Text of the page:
The following had been the barrio captains since year 1896 to 1900 Juan Aceveda Sr., Pedro Quimbao, QuintinVillar, Gonzalo Aceveda, Bartolome Garcia and Cerbulo Leuterio and had been the President of the town of Baco formerly: Benito R. Villar, Herminigildo Atienza, Jose Samaco, Jose Lopez, Juan Aceveda, Braulio Aceveda, Froilan Aceveda and Paterno Sanchez.
Municipal Mayor who served during Japanese period were: Rustico Maliwanag, Froilan Aceveda and Vitaliano Alferez( 1942 – 1945).
The mayor who served from 1946 were RusticoMaliwanag (1946-1947), Vicente Ramos (1948-1951), Pedro Aceveda (1952-1955), Vicente Ramos (1956-1959), GaudencioZulueta (1960-1963), Wise ALmario (1964-1971), GaudencioZulueta (1972-1986), Julio Hernandez (1986-1992), Graciano P. DelaChica (1992-2000), ConradoZulueta (2001-2004), Graciano P. DelaChica 2004 to June 30, 2013, Reynaldo A. Marco July 1, 2013 up to present.
In the history of Baco, a foreign Missionary in the presence of Rev. Father Victor Tungkel, SVD who contributed great effort to uplift people's spiritual awareness. He instituted Baco Catholic High School that had been under his Administration as Kura- Paroko since 1965 – 1982 and established chapels in most barangays. The first parochial church then also was established named Banal na
Santatlo. The town fiesta celebrates every 19th of March in honor of the Patron St. Joseph, Patron of the Worker.
Only 16.2 kilometers away from Calapan City, bounded by the town of Naujan in the North, Subaan Bay in South, Calapan in the East and San Teodoro in West. It has a short distance from Mount Halcon thus experiences heavy rainfall and flooding frequently. Baco covers 27 barangays, 5 of them are in a coastal area, 4 are near the mountain and the rest near the pilot area.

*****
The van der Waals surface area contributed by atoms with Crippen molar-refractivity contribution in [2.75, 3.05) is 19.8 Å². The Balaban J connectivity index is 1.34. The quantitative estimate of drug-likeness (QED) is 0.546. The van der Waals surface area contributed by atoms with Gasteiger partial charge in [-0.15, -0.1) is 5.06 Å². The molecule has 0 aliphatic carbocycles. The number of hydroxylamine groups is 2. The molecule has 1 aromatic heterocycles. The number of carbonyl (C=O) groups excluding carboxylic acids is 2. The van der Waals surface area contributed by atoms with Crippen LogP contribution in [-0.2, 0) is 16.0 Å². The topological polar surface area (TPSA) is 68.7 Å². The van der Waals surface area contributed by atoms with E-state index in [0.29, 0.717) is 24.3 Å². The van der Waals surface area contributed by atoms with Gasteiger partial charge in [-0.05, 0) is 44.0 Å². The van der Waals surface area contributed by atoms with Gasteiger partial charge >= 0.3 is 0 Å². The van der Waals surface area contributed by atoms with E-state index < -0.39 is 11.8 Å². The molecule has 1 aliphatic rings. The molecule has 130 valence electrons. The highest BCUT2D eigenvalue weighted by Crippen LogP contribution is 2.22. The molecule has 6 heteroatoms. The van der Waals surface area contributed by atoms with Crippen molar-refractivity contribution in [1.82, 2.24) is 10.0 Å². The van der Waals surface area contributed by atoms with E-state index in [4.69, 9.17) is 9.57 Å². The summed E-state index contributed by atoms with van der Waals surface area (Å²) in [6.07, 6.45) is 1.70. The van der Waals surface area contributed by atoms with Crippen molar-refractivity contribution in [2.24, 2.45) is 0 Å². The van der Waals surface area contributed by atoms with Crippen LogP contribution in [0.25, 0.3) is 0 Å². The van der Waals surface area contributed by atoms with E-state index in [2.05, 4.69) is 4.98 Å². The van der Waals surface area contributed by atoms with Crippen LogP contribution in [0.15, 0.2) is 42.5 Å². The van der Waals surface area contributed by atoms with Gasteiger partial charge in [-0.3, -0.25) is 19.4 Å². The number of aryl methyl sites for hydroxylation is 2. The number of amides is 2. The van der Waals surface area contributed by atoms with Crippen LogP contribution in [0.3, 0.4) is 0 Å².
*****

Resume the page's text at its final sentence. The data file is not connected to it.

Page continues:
It covers 241.75 sq.km. Or 24,175 has. 12,960 covers forest land. Mangyan tribes who dwell in this place are Iraya and Alangan.
Baco now is a 3rd class municipality with a population growth rate of 1.17 percent NSO survey 2007. It is endowed with rich natural resources such as marble reserves, black clay and gold. It has 27 barangays and boasts of several natural scenic wonders: the Dulangan, Bayanan, and Lantuyang Waterfalls; the Mangangan Tunnel; Carayrayan River; CuevaSagrada (Sacred Cave); San Andres (The Sunken Town); Tiboy Rapids; Water Beach Area; Mayabig Core Dam; and Mt. Halcon, the third highest mountain in the Philippines.
As of NSO Survey 2010Baco has a population of 35,060. More Bacoeños are working abroad. Although it is a 3rd class municipality, its progress can be seen through its fastest development. Elementary schools and secondary schools had been put up. Adequate education can avail by the youth and a great number of graduates prosper.
Presently, the town is accessible to any land transportations. There are also Farm to Market Roads and barangay roads where farmers have easy access to transportation bringing their farm products to market. New public markets have been put up, too.
Though there were impediments occur and tried to obstruct the development of the town, still Bacoeñoes are trying hard to attain the desired quality of life among all constituents carrying out the strong faith that the curse left by the folktale banishes and that Baco through the help of the Almighty God moves on to progress.